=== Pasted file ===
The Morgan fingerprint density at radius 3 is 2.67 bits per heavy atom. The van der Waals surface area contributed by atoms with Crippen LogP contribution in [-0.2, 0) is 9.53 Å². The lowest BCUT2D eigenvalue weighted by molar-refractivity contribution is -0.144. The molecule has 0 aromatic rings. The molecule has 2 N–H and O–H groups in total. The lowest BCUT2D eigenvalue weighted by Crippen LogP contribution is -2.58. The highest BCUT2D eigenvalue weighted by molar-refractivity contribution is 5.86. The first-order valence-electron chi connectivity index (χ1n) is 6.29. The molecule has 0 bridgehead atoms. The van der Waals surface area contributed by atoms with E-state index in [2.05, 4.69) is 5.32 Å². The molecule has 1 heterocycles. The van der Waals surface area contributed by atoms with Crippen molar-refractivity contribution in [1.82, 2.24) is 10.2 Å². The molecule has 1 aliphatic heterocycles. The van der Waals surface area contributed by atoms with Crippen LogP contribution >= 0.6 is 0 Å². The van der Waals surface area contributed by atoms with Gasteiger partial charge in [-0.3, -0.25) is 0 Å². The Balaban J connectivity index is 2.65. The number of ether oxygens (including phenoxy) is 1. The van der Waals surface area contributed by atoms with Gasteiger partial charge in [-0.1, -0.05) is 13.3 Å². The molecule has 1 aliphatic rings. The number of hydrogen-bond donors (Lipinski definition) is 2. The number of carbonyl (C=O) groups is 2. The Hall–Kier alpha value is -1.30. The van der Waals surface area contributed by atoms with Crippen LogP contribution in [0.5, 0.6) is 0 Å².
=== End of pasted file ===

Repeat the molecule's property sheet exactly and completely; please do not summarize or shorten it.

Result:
The Morgan fingerprint density at radius 3 is 2.67 bits per heavy atom. The van der Waals surface area contributed by atoms with Crippen LogP contribution in [-0.2, 0) is 9.53 Å². The lowest BCUT2D eigenvalue weighted by molar-refractivity contribution is -0.144. The molecule has 0 aromatic rings. The molecule has 2 N–H and O–H groups in total. The lowest BCUT2D eigenvalue weighted by Crippen LogP contribution is -2.58. The highest BCUT2D eigenvalue weighted by molar-refractivity contribution is 5.86. The first-order valence-electron chi connectivity index (χ1n) is 6.29. The molecule has 0 bridgehead atoms. The van der Waals surface area contributed by atoms with E-state index in [2.05, 4.69) is 5.32 Å². The molecule has 1 heterocycles. The van der Waals surface area contributed by atoms with Crippen molar-refractivity contribution in [1.82, 2.24) is 10.2 Å². The molecule has 1 aliphatic heterocycles. The van der Waals surface area contributed by atoms with Crippen LogP contribution >= 0.6 is 0 Å². The van der Waals surface area contributed by atoms with Gasteiger partial charge in [-0.3, -0.25) is 0 Å². The Balaban J connectivity index is 2.65. The number of ether oxygens (including phenoxy) is 1. The van der Waals surface area contributed by atoms with Gasteiger partial charge in [-0.1, -0.05) is 13.3 Å². The molecule has 1 aliphatic rings. The number of hydrogen-bond donors (Lipinski definition) is 2. The number of carbonyl (C=O) groups is 2. The Hall–Kier alpha value is -1.30. The van der Waals surface area contributed by atoms with Crippen LogP contribution in [0.5, 0.6) is 0 Å².